by Dan Bolles
Over the last few weeks, I've sort of been immersing myself in hip-hop, including the local variety, which continues to impress me both in terms of overall quality and variety. I've made no secret of the fact that, generally speaking, the genre is not particularly my forte, especially compared to my knowledge and understanding of rock, indie rock, country, alt-country, bluegrass and folk music. You know, cracker music . . . totally kidding. But I'm a quick learner and with the help of folks like GTD's Burnt MD and VT Union's Nastee and DJ A-Dog, among others, my education has been progressing nicely. And it's been a lot of fun to boot.
Speaking of Burnt MD, I should mention that his hip-hop open mic night, "The Spot," has just been made a weekly event. Every Tuesday night at Metronome you can sample some of the area's established and up-and-coming talent and, if you're so inclined, join in yourself. I've been a couple of times and really enjoyed it. The freestyle ciphers are a sight to behold.
Back to the point, one of my longstanding issues with hip-hop — and granted, this stems from a lack of full comprehension on my part, historically, anyway — is the seemingly widespread braggadocio that infects the lyricism of so many bigger-name artists. It's almost as though being good isn't enough. You have to tell people how good you are repeatedly and at every opportunity, lest your audience isn't perceptive enough to figure it out for themselves. Not only that, but if you can point out how lousy everyone else is in comparison, you get bonus bling. Frankly, it's rather tiresome.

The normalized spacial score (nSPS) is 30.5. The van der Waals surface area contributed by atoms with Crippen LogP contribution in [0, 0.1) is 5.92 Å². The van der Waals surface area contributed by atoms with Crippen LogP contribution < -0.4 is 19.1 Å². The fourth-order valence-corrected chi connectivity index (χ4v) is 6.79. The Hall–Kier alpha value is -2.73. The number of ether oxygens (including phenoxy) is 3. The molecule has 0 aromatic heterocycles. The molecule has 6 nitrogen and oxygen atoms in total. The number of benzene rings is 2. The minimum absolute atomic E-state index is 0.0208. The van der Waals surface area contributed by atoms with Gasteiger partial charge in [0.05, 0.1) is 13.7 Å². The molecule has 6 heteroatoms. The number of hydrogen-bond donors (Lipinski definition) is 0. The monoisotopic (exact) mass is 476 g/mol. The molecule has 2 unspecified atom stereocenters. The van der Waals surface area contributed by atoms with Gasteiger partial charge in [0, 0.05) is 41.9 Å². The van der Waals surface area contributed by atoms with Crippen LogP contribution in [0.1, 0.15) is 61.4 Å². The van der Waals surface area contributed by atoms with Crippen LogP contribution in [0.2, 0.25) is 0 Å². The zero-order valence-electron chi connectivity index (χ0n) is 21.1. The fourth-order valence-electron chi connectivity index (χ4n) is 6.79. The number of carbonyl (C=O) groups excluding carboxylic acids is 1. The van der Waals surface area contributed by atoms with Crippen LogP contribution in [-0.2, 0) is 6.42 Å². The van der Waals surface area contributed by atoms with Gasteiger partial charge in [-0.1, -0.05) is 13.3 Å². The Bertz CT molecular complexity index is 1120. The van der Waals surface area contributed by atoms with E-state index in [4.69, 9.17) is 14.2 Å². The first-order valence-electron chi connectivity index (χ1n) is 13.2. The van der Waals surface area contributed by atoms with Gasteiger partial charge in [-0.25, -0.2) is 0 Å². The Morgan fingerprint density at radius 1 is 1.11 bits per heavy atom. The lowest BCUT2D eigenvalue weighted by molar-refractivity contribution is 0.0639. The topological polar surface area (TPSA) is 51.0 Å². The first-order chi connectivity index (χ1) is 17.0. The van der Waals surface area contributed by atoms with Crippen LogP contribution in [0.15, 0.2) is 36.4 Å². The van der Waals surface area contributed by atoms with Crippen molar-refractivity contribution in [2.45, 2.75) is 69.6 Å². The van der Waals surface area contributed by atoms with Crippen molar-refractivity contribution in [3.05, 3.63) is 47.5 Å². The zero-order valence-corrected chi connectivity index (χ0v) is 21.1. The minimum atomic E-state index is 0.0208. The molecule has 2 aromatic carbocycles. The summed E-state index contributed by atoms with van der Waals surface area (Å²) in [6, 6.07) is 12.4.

I should make it clear that I'm by no means condemning hip-hop in general. There's a significant population of artists, particularly in underground circles, who avoid the tactic altogether and focus on making points unrelated to how big their, um, diction is. My personal taste just tends to align more with those artists.
With that in mind, I wanted to pass along a couple of videos I stumbled across this weekend. They're by a comedian named Jon Lajoie, who has been making some waves on Funny Or Die and was recently featured on Howard Stern. Submitted for your approval — and with an obligatory Parental Advisory warning — "Everyday Normal Guy."
And the sequel, "Everyday Normal Guy 2."